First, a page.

If freshly-formed carbon schemes are financial rubbish, and yields on conventional investments are down, where does a sensible investor turn?
Correct answer: nowhere. Why? Because a sensible investor can see through the recent stock market recovery and appreciate that the best measuring tool of the market, the price-to-earnings ratio, is set for boom conditions – and we are miles away from a boom.
The PE ratio, which is viewed by some investment advisers as being an antiquated method of measuring a market, is actually the most accurate because it draws a direct line between the earnings of a business with the share price.
In the US, which remains the centre of global business despite doubts about its dollar, the latest view of the PE ratio is sobering, not just because it is dangerously high but because it encompasses 130 years of data and was compiled by Robert Shiller, a professor of economics at Princeton University.
Shiller’s latest PE graph (pictured) shows an eye-catching upward move in the PE of US companies after last year’s crash which, it might be argued, was actually nothing more than an extension of the year 2000 tech-wreck.
Back in 2000 the PE for US stocks soared above 40, defying gravity, because the long-run average (and 130 years is definitely a long run) is around 16, and anything above 20 is a ratio normally only seen in the final years of a boom – and in October the US was just above 20, and a boom it is not.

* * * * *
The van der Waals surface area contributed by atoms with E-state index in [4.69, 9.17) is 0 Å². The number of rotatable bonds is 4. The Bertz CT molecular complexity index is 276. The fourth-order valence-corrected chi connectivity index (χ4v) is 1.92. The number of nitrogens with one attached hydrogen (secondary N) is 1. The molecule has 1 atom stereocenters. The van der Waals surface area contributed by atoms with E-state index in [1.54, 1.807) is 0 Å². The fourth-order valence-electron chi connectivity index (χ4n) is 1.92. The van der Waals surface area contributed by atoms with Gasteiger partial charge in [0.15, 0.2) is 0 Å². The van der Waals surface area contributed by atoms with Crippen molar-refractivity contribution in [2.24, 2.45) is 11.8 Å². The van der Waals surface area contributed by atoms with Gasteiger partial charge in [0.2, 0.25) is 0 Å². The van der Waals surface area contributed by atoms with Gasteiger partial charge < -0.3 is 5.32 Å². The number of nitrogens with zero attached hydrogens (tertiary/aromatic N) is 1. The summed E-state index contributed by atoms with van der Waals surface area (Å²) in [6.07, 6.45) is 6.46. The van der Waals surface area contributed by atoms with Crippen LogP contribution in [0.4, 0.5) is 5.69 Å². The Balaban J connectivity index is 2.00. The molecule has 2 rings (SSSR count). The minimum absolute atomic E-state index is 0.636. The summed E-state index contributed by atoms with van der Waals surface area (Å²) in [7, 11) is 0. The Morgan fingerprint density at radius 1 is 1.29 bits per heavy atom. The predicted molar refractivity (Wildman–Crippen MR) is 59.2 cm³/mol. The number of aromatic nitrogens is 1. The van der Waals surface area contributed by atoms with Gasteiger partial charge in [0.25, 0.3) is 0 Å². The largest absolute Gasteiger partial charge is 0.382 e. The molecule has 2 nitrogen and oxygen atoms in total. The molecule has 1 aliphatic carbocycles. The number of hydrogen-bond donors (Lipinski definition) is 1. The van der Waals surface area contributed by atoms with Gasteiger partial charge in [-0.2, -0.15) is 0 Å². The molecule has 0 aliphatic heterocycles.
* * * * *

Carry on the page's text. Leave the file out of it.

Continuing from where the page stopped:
A reasonable interpretation of Shiller’s graph, based on conditions in the global economy, is that we are more likely to retract to a PE of 10 (as seen in the dull years of the 1970s) than rush much further above 20.
Translated: that means be happy with a modest investment return, which mirrors real growth in the economy of around 5 per cent, and not the paper inflation of the past decade.
Humour is not something Bystander expects from the pseudo-cops who police stock market activity on the Australian Securities Exchange.
Last week was different because the ASX said one of its top priorities was monitoring the quality of the rush of private companies planning to float as economic recovery gathers pace.
Bystander might be old-fashioned but isn’t that merely saying that ASX staff propose to continue doing the job they’re employed to do?
Of equal importance, and presumably the ASX is doing this too, is the job of monitoring the alarming number of small mining companies reporting cash balances as low as $500,000, enough to make payments on the chief executive’s BMW and his West Perth office.
A FINAL, politically incorrect thought.
If people on boats heading for Australia are asylum seekers and not potential illegal immigrants, how can the organisers of these ferry rides be people smugglers, a name which implies transporting illicit cargo. Surely people smugglers are simply asylum facilitators?
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“An expert is a man who has stopped thinking. Why should he think? He’s an expert.” Frank Lloyd Wright.